Women of Faith - WomenBookmark - The Reformed Sage - reformed - reformed gifts - christian gifts - christian hoodie - christian apparel - christian decor - christian art -
Women of Faith - WomenBookmark - The Reformed Sage - reformed - reformed gifts - christian gifts - christian hoodie - christian apparel - christian decor - christian art -
Women of Faith - WomenBookmark - The Reformed Sage - reformed - reformed gifts - christian gifts - christian hoodie - christian apparel - christian decor - christian art -
Women of Faith - WomenBookmark - The Reformed Sage - reformed - reformed gifts - christian gifts - christian hoodie - christian apparel - christian decor - christian art -
Women of Faith - WomenBookmark - The Reformed Sage - reformed - reformed gifts - christian gifts - christian hoodie - christian apparel - christian decor - christian art -
Women of Faith - WomenBookmark - The Reformed Sage - reformed - reformed gifts - christian gifts - christian hoodie - christian apparel - christian decor - christian art -
Women of Faith - WomenBookmark - The Reformed Sage - reformed - reformed gifts - christian gifts - christian hoodie - christian apparel - christian decor - christian art -
Women of Faith - WomenBookmark - The Reformed Sage - reformed - reformed gifts - christian gifts - christian hoodie - christian apparel - christian decor - christian art -
Women of Faith - WomenBookmark - The Reformed Sage - reformed - reformed gifts - christian gifts - christian hoodie - christian apparel - christian decor - christian art -
Women of Faith - WomenBookmark - The Reformed Sage - reformed - reformed gifts - christian gifts - christian hoodie - christian apparel - christian decor - christian art -
Women of Faith - WomenBookmark - The Reformed Sage - reformed - reformed gifts - christian gifts - christian hoodie - christian apparel - christian decor - christian art -
Women of Faith - WomenBookmark - The Reformed Sage - reformed - reformed gifts - christian gifts - christian hoodie - christian apparel - christian decor - christian art -
Women of Faith - WomenBookmark - The Reformed Sage - reformed - reformed gifts - christian gifts - christian hoodie - christian apparel - christian decor - christian art -
Women of Faith - WomenBookmark - The Reformed Sage - reformed - reformed gifts - christian gifts - christian hoodie - christian apparel - christian decor - christian art -
Women of Faith - WomenBookmark - The Reformed Sage - reformed - reformed gifts - christian gifts - christian hoodie - christian apparel - christian decor - christian art -
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Women of Faith

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We wanted to highlight the many important women of the faith God has used down through the ages. From Queen and Princesses, to poets and wives, many of the women who impacted and built Christ Kingdom, we will never know about. However, we offer a few of them here.

Women of Faith:

Anna Bullinger: Wife of the famous reformer Heinrich Bullinger Swedish reformer, married to Heinrich Bullinger, who was a host to refugees during the 16th-century Reformation. Born Anna Adlischweiler around 1504 in Sweden; died in 1564; married Heinrich Bullinger (a church reformer), in 1529; children: eleven. To learn moe, here is our source: Link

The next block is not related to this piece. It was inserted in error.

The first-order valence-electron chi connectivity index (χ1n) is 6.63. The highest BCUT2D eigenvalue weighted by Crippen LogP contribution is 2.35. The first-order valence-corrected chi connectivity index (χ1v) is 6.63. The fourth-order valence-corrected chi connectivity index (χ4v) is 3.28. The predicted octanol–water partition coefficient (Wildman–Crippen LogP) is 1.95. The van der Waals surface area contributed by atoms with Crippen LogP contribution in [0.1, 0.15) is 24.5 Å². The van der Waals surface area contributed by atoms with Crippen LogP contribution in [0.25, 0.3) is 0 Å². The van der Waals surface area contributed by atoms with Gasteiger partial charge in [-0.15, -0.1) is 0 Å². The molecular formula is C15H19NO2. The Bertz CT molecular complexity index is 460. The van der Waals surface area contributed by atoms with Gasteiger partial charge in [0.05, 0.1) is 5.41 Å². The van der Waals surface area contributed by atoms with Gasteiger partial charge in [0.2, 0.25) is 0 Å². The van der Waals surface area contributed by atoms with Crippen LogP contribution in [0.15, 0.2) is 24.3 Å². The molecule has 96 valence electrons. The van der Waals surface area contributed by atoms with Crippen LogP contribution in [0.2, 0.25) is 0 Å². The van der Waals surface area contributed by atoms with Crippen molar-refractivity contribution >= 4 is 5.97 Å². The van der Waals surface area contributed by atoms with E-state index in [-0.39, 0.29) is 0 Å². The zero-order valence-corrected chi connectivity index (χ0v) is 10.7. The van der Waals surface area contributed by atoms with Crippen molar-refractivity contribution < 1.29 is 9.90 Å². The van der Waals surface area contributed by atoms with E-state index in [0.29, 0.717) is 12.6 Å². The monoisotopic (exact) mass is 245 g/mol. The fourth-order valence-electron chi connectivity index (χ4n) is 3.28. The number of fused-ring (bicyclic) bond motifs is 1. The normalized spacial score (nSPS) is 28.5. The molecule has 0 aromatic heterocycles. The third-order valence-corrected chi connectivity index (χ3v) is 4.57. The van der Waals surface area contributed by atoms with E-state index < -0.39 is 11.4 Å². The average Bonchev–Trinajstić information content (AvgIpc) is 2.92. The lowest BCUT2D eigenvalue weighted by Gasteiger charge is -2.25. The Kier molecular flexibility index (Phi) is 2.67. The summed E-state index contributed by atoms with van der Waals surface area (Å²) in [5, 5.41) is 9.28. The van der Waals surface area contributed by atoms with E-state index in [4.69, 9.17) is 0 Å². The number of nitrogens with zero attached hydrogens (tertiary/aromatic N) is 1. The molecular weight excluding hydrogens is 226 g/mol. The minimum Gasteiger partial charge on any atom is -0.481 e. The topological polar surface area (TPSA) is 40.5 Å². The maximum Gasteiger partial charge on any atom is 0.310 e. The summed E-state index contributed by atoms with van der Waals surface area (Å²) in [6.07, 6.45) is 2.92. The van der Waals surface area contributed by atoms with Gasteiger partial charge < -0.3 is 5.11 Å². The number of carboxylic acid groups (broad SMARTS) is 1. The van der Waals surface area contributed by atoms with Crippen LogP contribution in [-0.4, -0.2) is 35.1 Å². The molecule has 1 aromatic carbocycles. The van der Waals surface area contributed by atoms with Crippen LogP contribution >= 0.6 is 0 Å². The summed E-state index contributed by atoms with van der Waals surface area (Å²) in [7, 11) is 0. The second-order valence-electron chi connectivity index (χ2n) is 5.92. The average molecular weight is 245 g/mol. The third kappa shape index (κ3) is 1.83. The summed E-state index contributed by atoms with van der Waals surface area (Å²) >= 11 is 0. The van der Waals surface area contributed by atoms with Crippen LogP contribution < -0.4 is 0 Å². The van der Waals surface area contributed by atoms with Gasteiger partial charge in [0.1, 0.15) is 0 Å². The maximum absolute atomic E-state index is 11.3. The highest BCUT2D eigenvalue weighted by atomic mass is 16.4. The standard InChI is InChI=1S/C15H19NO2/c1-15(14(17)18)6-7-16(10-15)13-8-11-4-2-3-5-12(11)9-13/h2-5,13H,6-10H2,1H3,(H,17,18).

Anna Zwigli: Katharina Luther looms large in any discussion about Protestant women during the Reformation. She earned her acclaim through her work—and her high-profile, high-maintenance husband. But there were other women who also labored for the newly revived church. They, too, have much to teach us. The first woman to become a Reformer’s wife was Anna Reinhard (c. 1484–1538). Like Calvin’s wife, Idelette, Anna was a young widow when her future husband arrived in town as the new priest. To learn more, here is our source Link

Idelette Calvin: Idelette Stordeur de Bure Calvin (born 1500, died 1549) was the only wife of the French reformer John Calvin (Jean Cauvin). To lean more, here is our source: Link and also here Link

Jeanne d'Albret: Jeanne was the acknowledged spiritual and political leader of the French Huguenot movement, and a key figure in the French Wars of Religion. After her public conversion to Calvinism in 1560, she joined the Huguenot side. To lean more, here is our source: Link and also here Link

Katrina Luther: Katharina von Bora (German: 29 January 1499 – 20 December 1552), after her wedding Katharina Luther, also referred to as "die Lutherin" ("the Lutheress"), was the wife of Martin Luther, German reformer and a seminal figure of the Protestant Reformation. Beyond what is found in the writings of Luther and some of his contemporaries, little is known about her. Despite this, Katharina is often considered one of the most important participants in the Reformation because of her role in helping to define Protestant family life and setting the tone for clergy marriages. To lean more, here is our source: Link and also here Link 

Katharina Schutz Zell: Katharina Schütz Zell (1497/8 - September 5, 1562) was a Protestant reformer and writer during the Protestant Reformation. She was one of the first Protestant women to marry a clergyman. She was an outstanding lay reformer in the early Protestant Reformation who wrote, preached, and spoke to teach her faith, welcomed refugees and everyone in need, and provided a remarkable model of women's leadership in the Christian Church. To lean more, here is our source: Link and also here Link